In the course of the 20th century, Christianity finally outgrew its long Western phase of development, underway since the time of Constantine. A world religion had emerged by the end of the modern era, an "ambi-cultural" network of Christian faith communities that will not be bound by past patterns of social, aesthetic, or even theological conformity. Lamin Sanneh, D. Willis James Professor of Missions and World Christianity at Yale Divinity School, is not concerned to establish these facts here. Instead, his burden is to explore the implications of Christianity's unfolding polycentric future, where the edges of greatest growth are to be found in places like China and sub-Saharan Africa, rather than in the old North Atlantic heartlands of 19th century Christendom.

The Elusive Spirit of Just War: A Review Essay

 

Books reviewed:

Jean Bethke Elshtain, Just War Against Terror: The Burden of American Power in a Violent World. New York: Basic Books, 2003. 250 pages.

Edward Leroy Long Jr., Facing Terrorism: Responding As Christians. Louisville, KY: Westminster/John Knox Press, 2004. 117 Pages.

Oliver O'Donovan, The Just War Revisited. Cambridge, UK: Cambridge University Press, 2003.

The Dignity of Difference: How To Avoid The Clash of Civilizations

 

by Jonathan Sacks
(New York: Continuum, 2002 with four reprints; ISBN 0 8264 6850 0)

 

If you are concerned about the world, and wonder if there is any hope for the crises and complexities of our times, and if you care about faith and relationships around the globe, this is a book for you.

The year: 2020. Jonathan Sacks, philosopher and theologian, Chief Rabbi of the United Hebrew Congregations of the Commonwealth (UK), paints two different pictures of how the world could be.

In one wonderful vision, the year 2020 brings the dawning of "a world of global prosperity and peace." Information technology and high-speed communication have doubled real incomes in the space of 20 years. The dangers of overpopulation have been removed. Genetically modified crops have made starvation a thing of the past. The latest in education curricula reach the most remote African villages via the Internet. Low-cost medical treatments have brought AIDS, TB and malaria under control. International agreements have put an end to the injustices and tensions, the inequity and exploitation that characterized the first years of the 21st century.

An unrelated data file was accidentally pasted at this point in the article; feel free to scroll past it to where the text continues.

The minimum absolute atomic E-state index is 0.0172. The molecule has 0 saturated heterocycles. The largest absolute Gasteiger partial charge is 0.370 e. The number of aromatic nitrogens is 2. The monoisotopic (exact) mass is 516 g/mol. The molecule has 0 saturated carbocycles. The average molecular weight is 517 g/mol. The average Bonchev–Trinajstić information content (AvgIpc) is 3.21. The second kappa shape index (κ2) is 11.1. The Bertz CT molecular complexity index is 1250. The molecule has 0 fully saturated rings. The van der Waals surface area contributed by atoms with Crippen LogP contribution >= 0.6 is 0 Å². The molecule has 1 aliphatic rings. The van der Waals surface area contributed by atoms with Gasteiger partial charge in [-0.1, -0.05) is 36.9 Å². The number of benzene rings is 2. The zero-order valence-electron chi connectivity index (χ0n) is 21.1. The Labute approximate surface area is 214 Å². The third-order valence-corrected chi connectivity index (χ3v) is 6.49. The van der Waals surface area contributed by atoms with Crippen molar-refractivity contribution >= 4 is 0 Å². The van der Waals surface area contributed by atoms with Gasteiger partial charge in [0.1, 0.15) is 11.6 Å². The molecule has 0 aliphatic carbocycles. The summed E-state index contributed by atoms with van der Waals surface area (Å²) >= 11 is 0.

The Dream: Martin Luther King, Jr., and the Speech that Inspired a Nation

 

by Drew Hansen. New York: Ecco, 2003. ISBN 0060084774. $13.95. 293 pp.

It has been 37 years since an assassin's bullet tragically ended the life of Martin Luther King, Jr. on the balcony of the Lorraine Motel in Memphis. A stone marker at the base of that balcony on the grounds of what is now the National Civil Rights Museum has an eerie quotation from the book of Genesis, "Behold, this dreamer cometh. Come now therefore, and let us slay him ... and we shall see what will become of his dreams."

Dr. King's "dream" led to monumental changes in American culture and we all share a debt of gratitude for his selfless prophecy and vigilance. But if he were alive today, I am certain Dr. King would remind us that his "dream" has not been fully realized. In our country today, the issues of "residential segregation, inequalities in education and poverty among Americans of all races" threaten the very fabric of our democracy.

The Eloquent President: A Portrait of Lincoln Through His Words

By Ronald C. White Jr. (New York: Random House, 2005. Pp. xxiii, 448. $26.95)

Ronald C. White's new book is a thorough and engaging study of the rhetoric of Abraham Lincoln's major speeches and public letters. The focus on language is clear throughout: White argues that Lincoln carefully crafted his words to address specific situations and persuade his immediate audiences. Yet The Eloquent President is not a literary study per se; it avoids technical, theoretically informed analysis in favor of straightforward readings discussed against the background of the day-to-day life and social encounters of the Civil War President. This is a well-written book without a heavy-handed message or strong thesis. It reads easily and yet makes serious points.